• Veteran Saints linebacker Curtis Lofton earned a $200K salary increase in each of the next two seasons thanks to an unknown escalator, per Mike Triplett of
  • As we head to the offseason, several teams are willing to offer high guarantees in order to sign highly-coveted players to reserve/futures deals. According to Brian McIntyre (via Twitter), the largest guarantees on reserve deals thus far belong to running back Ryan Williams (who signed a two-year contract with the Cowboys) and defensive lineman Lawrence Okoye, who inked a pact with the 49ers.
  • The Cowboys will carry over $3.26MM in cap space into 2015, tweets Todd Archer of

NFC Links: Greenway, Graham, Riddick

Vikings veteran linebacker Chad Greenway, coming off a disappointing 2013 season in which a wrist injury affected his play, is a player with “something to prove,” according to ESPN’s Ben Goessling: “Greenway took a paycut after a disappointing 2013 season with the Vikings, and he has just one year left on his contract after this season. The Vikings would have to count only a $1.7 million bonus proration against their 2015 cap if they cut Greenway after this season, and they’d save $7.1 million, meaning Greenway could be looking at another contract restructure or a release if he doesn’t pick things up at age 31 this season.”

Here’s some more NFC-related reading:

  • ESPN’s Mike Triplett did his best to clarify an arbitrator’s ruling that — for the purpose of the Saints’ franchise tag designation — Jimmy Graham was a tight end, in part, because of the so-called “4-yard benchmark.”
  • Late last month, Tim Twentyman wrote about Lions running back Theo Riddick turning heads with an impressive spring which caught the eye of head coach Jim Caldwell in particular. Now backup quarterback Dan Orlovsky is adding to the hype. Talking on Ross Tucker’s podcast, Orlovsky said, “I’m telling you, if [Riddick] doesn’t 50 catches this year, I’ll be surprised because he’s going to have opportunities and he’s very talented at it. I think he’s going to play that Sproles role, for sure.”
  • Cowboys quarterback Tony Romo is rehabbing from back surgery for the second consecutive offseason, writes David Moore of the Dallas Morning News, but Romo says his conditioning is “miles ahead of last year.”
  • Barry Church will hold down one safety spot for the Cowboys, but his running mate is to be determined. Bryan Broaddus of thinks it will come down to J.J. Wilcox or Jakar Hamilton. “Wilcox has lost weight and is playing with better movement along with a better understanding of what his responsibilities are,” says Broaddus. Matt Johnson, a 2012 fourth-rounder out of Eastern Washington, is the most talented of the bunch, according to Broaddus, but Johnson hasn’t been able to stay healthy.
  • The Redskins drafted Josh LeRibeus in the third round in 2012 anticipating he would develop into a starter. Two years later, he must prove himself a capable backup just to stick on the roster, writes Mike Jones in the Washington Post.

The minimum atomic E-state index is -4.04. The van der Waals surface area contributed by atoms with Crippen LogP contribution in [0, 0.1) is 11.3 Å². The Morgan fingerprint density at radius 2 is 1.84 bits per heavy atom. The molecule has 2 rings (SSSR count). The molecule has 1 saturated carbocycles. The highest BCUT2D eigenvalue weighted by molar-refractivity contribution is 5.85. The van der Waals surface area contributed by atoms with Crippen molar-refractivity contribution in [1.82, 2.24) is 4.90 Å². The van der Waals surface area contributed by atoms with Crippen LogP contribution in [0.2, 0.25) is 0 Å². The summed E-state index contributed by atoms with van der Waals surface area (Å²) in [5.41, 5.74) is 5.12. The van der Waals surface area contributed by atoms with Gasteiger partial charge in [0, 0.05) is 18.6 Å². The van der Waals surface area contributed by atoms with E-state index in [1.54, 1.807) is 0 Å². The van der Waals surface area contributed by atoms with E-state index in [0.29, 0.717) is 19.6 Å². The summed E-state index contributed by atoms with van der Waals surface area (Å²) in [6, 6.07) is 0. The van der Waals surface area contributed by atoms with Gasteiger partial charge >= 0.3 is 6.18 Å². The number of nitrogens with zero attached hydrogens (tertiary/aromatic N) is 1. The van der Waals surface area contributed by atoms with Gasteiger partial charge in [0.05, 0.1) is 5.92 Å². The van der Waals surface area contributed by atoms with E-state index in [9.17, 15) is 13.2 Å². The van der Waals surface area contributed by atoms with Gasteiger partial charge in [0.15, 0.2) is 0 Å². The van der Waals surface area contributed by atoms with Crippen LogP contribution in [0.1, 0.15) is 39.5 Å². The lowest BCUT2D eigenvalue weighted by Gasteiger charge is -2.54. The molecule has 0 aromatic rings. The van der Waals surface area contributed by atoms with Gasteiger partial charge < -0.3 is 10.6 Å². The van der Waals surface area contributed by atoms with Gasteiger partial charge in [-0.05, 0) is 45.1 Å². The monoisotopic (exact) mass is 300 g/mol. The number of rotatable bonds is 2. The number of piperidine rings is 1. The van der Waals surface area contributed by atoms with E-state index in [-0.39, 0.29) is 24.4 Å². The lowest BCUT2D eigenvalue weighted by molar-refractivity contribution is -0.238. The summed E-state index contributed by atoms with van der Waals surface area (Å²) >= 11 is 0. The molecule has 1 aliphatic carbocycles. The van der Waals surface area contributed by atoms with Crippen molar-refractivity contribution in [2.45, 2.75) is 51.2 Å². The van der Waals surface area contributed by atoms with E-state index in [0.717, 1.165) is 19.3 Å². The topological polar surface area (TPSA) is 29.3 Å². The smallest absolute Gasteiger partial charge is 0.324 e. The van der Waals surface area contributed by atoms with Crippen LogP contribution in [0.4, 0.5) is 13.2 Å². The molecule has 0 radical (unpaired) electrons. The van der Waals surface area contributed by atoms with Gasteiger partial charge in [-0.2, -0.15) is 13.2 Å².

• In a rundown of NFC South depth chart notes, Pro Football Focus’ Gordon McGuinness recognized the encouraging play of a pair of 2013 rookies: Saints offensive tackle Terron Armstead and Buccaneers running back Mike James, both of whom made the most of limited opportunity.

East Notes: Vick, Smith, Jets, Bills, Cowboys

It appears that the much-anticipated battle between Michael Vick and Geno Smith for the Jets starting quarterback job is over before it even started.

“Geno’s the starting quarterback for that football team,” Vick told Dom Cosentino of at a family fitness event Saturday.

“Ultimately our goal is to try to help Geno become the best quarterback that he can be. Myself and [third-stringer Matt Simms] are all trying to put him in a position where he can get better from year one or year two.”

Vick, who signed a one-year deal worth $5MM with the Jets in March, was expected to push Smith for the job in training camp.

More notes from the AFC and NFC East divisions…

  • Despite a brew of veteran (Vick), potential (Smith) and developmental (Simms) quarterbacks on the roster, the Jets are not ruling out the possibility of adding another signal-caller in the draft, writes Brian Costello of the New York Post.
  • Three months could be all that stands in between the Bills and a new owner, the Associated Press’ John Wawrow reports. It’s possible that a sale could come by July, and approval of the sale by October.
  • In more Bills ownership talk, Jay Skurski of The Buffalo News says the former owner of the Montreal Canadiens, Colorado businessman George Gillett, is not expected to attempt to purchase the team.
  • The Cowboys are unlikely to throw max money at running back DeMarco Murray,’s Todd Archer writes in his Twitter mailbag. Murray’s in the final season of a four-year rookie deal, having entered the league in 2011 as a third-round draft pick from Oklahoma.
  • Look for second-year player J.J. Wilcox to be Dallas’ starting safety opposite Barry Church in 2014, says Jon Machota of The Dallas Morning News. Drafted No. 80 overall in 2013, Wilcox totaled 38 tackles in 13 games played as a rookie, but lost his job to undrafted rookie Jeff Heath midway through the season.
  • Alex Smith of previews the team’s offensive line situation, dishing out insight on depth behind the starters and what year No. 2 will be like for 2013 first-round pick Lane Johnson.
  • With not much of a track record to go off, Dolphins GM Dennis Hickey has Omar Kelly of the Sun Sentinel stumped as to how the team’s No. 1 personnel man will work the upcoming draft.